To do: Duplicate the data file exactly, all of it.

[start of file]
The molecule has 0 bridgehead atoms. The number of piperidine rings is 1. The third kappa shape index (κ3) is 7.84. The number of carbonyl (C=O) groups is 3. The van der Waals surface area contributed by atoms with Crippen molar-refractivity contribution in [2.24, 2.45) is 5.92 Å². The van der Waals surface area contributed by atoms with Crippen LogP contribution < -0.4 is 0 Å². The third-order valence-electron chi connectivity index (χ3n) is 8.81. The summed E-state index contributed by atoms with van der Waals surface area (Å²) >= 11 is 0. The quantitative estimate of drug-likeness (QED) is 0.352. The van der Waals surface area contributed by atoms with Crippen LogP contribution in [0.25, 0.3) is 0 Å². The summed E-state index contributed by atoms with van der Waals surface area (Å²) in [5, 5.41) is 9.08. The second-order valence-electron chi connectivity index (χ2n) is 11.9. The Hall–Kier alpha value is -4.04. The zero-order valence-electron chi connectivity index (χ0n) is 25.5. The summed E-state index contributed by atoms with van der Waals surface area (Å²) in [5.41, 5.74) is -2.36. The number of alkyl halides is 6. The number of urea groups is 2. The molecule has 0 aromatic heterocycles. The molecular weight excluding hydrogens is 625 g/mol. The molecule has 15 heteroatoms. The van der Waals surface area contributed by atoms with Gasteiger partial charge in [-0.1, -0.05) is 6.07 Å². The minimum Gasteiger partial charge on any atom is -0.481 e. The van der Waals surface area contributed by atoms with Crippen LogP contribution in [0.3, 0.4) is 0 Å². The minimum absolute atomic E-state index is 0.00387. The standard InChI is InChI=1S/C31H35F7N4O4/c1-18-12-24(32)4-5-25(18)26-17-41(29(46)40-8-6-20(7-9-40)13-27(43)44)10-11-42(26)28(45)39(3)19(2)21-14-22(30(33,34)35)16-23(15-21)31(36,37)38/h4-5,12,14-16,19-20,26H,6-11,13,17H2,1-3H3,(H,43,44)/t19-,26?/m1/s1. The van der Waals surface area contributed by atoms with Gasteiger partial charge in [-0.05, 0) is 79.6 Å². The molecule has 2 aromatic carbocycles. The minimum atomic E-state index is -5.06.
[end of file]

The molecule has 0 bridgehead atoms. The number of piperidine rings is 1. The third kappa shape index (κ3) is 7.84. The number of carbonyl (C=O) groups is 3. The van der Waals surface area contributed by atoms with Crippen molar-refractivity contribution in [2.24, 2.45) is 5.92 Å². The van der Waals surface area contributed by atoms with Crippen LogP contribution < -0.4 is 0 Å². The third-order valence-electron chi connectivity index (χ3n) is 8.81. The summed E-state index contributed by atoms with van der Waals surface area (Å²) >= 11 is 0. The quantitative estimate of drug-likeness (QED) is 0.352. The van der Waals surface area contributed by atoms with Crippen LogP contribution in [0.25, 0.3) is 0 Å². The summed E-state index contributed by atoms with van der Waals surface area (Å²) in [5, 5.41) is 9.08. The second-order valence-electron chi connectivity index (χ2n) is 11.9. The Hall–Kier alpha value is -4.04. The zero-order valence-electron chi connectivity index (χ0n) is 25.5. The summed E-state index contributed by atoms with van der Waals surface area (Å²) in [5.41, 5.74) is -2.36. The number of alkyl halides is 6. The number of urea groups is 2. The molecule has 0 aromatic heterocycles. The molecular weight excluding hydrogens is 625 g/mol. The molecule has 15 heteroatoms. The van der Waals surface area contributed by atoms with Gasteiger partial charge in [-0.1, -0.05) is 6.07 Å². The minimum Gasteiger partial charge on any atom is -0.481 e. The van der Waals surface area contributed by atoms with Crippen LogP contribution in [0.3, 0.4) is 0 Å². The minimum absolute atomic E-state index is 0.00387. The standard InChI is InChI=1S/C31H35F7N4O4/c1-18-12-24(32)4-5-25(18)26-17-41(29(46)40-8-6-20(7-9-40)13-27(43)44)10-11-42(26)28(45)39(3)19(2)21-14-22(30(33,34)35)16-23(15-21)31(36,37)38/h4-5,12,14-16,19-20,26H,6-11,13,17H2,1-3H3,(H,43,44)/t19-,26?/m1/s1. The van der Waals surface area contributed by atoms with Gasteiger partial charge in [-0.05, 0) is 79.6 Å². The molecule has 2 aromatic carbocycles. The minimum atomic E-state index is -5.06.